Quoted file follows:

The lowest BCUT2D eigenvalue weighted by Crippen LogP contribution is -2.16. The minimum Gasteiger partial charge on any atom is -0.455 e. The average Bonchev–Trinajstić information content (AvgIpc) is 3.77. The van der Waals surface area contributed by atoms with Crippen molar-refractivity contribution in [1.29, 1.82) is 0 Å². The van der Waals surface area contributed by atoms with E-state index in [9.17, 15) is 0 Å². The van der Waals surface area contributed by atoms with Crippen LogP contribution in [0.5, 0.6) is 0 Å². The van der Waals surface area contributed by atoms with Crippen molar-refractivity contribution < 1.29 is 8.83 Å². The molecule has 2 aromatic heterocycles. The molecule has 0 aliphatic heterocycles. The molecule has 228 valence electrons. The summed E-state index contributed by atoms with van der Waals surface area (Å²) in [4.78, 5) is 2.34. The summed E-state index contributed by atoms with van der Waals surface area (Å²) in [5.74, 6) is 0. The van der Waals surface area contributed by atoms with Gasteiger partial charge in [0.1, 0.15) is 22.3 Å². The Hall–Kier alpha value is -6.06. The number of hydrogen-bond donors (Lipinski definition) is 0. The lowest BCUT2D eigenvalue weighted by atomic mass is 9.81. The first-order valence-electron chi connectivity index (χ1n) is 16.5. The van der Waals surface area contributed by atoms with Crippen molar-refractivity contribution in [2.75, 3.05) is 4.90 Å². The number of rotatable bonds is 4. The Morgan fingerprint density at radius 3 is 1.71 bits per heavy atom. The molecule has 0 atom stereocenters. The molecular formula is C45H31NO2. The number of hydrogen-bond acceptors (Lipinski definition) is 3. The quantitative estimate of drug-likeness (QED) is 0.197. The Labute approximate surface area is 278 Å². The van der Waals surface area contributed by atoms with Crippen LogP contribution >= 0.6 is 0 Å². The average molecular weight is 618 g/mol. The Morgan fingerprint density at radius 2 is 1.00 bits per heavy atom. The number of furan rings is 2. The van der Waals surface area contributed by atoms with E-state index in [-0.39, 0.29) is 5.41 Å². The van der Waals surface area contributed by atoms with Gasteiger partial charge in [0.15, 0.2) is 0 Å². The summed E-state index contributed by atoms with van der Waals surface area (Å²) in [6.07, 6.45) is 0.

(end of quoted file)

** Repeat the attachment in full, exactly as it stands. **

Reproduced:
The lowest BCUT2D eigenvalue weighted by Crippen LogP contribution is -2.16. The minimum Gasteiger partial charge on any atom is -0.455 e. The average Bonchev–Trinajstić information content (AvgIpc) is 3.77. The van der Waals surface area contributed by atoms with Crippen molar-refractivity contribution in [1.29, 1.82) is 0 Å². The van der Waals surface area contributed by atoms with E-state index in [9.17, 15) is 0 Å². The van der Waals surface area contributed by atoms with Crippen LogP contribution in [0.5, 0.6) is 0 Å². The van der Waals surface area contributed by atoms with Crippen molar-refractivity contribution < 1.29 is 8.83 Å². The molecule has 2 aromatic heterocycles. The molecule has 0 aliphatic heterocycles. The molecule has 228 valence electrons. The summed E-state index contributed by atoms with van der Waals surface area (Å²) in [4.78, 5) is 2.34. The summed E-state index contributed by atoms with van der Waals surface area (Å²) in [5.74, 6) is 0. The van der Waals surface area contributed by atoms with Gasteiger partial charge in [0.1, 0.15) is 22.3 Å². The Hall–Kier alpha value is -6.06. The number of hydrogen-bond donors (Lipinski definition) is 0. The lowest BCUT2D eigenvalue weighted by atomic mass is 9.81. The first-order valence-electron chi connectivity index (χ1n) is 16.5. The van der Waals surface area contributed by atoms with Crippen molar-refractivity contribution in [2.75, 3.05) is 4.90 Å². The number of rotatable bonds is 4. The Morgan fingerprint density at radius 3 is 1.71 bits per heavy atom. The molecule has 0 atom stereocenters. The molecular formula is C45H31NO2. The number of hydrogen-bond acceptors (Lipinski definition) is 3. The quantitative estimate of drug-likeness (QED) is 0.197. The Labute approximate surface area is 278 Å². The van der Waals surface area contributed by atoms with Crippen LogP contribution >= 0.6 is 0 Å². The average molecular weight is 618 g/mol. The Morgan fingerprint density at radius 2 is 1.00 bits per heavy atom. The number of furan rings is 2. The van der Waals surface area contributed by atoms with E-state index in [-0.39, 0.29) is 5.41 Å². The van der Waals surface area contributed by atoms with Gasteiger partial charge in [0.15, 0.2) is 0 Å². The summed E-state index contributed by atoms with van der Waals surface area (Å²) in [6.07, 6.45) is 0.